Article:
Sensors on trains could mean end of the line for ticket barriers

Sensors could spell the end of ticket barriers
Sensors could spell the end of ticket barriers

Railway station ticket barriers could be replaced by sensors which detect when passengers board trains, a manufacturer has claimed.

Train-builder Hitachi Rail is developing technology designed to ensure travellers are automatically charged the correct fare by recognising their smartphones at both ends of their journey.

The firm is testing the system in northern Italy and believes it could be used on trains, buses and trams in the UK.

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It says ticket barriers could be obsolete once sensors are installed.

Hitachi Rail managing director Karen Boswell told PA: "This technology has the ability to transform public transport in every corner of the country, from rural buses to city centre train stations.

"The common travelling woes of queues at ticket machines or trying to find the cheapest fare could be solved without even needing to reach for your pocket.

"We are now beginning to test this technology and looking at the possibility of one app working across large stretches of a country.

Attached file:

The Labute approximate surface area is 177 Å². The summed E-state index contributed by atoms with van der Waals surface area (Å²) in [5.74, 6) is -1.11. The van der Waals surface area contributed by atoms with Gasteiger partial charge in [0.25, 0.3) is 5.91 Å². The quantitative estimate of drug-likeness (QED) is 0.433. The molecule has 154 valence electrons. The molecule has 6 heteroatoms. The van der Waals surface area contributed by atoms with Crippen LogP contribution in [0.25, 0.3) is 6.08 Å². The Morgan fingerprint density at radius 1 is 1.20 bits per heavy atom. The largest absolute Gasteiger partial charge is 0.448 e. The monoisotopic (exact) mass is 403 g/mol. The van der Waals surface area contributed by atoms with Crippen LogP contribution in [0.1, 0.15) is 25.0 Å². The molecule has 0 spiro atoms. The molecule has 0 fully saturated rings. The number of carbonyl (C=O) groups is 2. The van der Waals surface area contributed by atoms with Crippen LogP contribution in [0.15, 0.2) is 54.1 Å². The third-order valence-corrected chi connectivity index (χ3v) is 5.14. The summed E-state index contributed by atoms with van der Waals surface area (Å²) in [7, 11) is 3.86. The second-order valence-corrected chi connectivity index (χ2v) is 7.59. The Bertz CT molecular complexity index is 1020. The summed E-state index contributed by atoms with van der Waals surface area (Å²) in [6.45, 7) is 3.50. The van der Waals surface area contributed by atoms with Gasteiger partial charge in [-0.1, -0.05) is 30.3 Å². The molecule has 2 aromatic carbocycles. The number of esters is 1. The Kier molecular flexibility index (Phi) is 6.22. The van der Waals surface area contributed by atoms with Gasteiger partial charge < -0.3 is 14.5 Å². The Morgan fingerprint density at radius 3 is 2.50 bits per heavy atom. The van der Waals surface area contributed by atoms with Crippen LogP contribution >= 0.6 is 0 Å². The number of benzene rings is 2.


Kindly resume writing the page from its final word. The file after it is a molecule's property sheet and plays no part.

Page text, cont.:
"For example, a passenger could use the app to take a bus in their local town and a train elsewhere in the country all in one day.

"This technology could have potential to make public transport more accessible for all passengers."

Passenger groups have said the introduction of smart ticketing, where a ticket is held on a smartphone or plastic card, is long overdue.

A spokeswoman for the Rail Delivery Group said: "We welcome this exciting step towards easier fares and, as we continue to roll out smart ticketing, new innovations have a key role to play.

"To make the most of technology and make it easier for passengers to get the best value fare, outdated fares regulation needs to be updated."

The Department for Transport claimed in February that it has made "real progress" over the issue and announced plans to ensure all commuter areas offer the pay-as-you-go ticketing structure available in London.

Hitachi opened a train building factory in County Durham in September 2015, and by 2022 it expects the number of its trains to be in service in the UK to reach nearly 300.

Its joint venture with Bombardier is one of five bids shortlisted for a £2.75 billion contract to design, build and maintain at least 54 trains for phase one of HS2.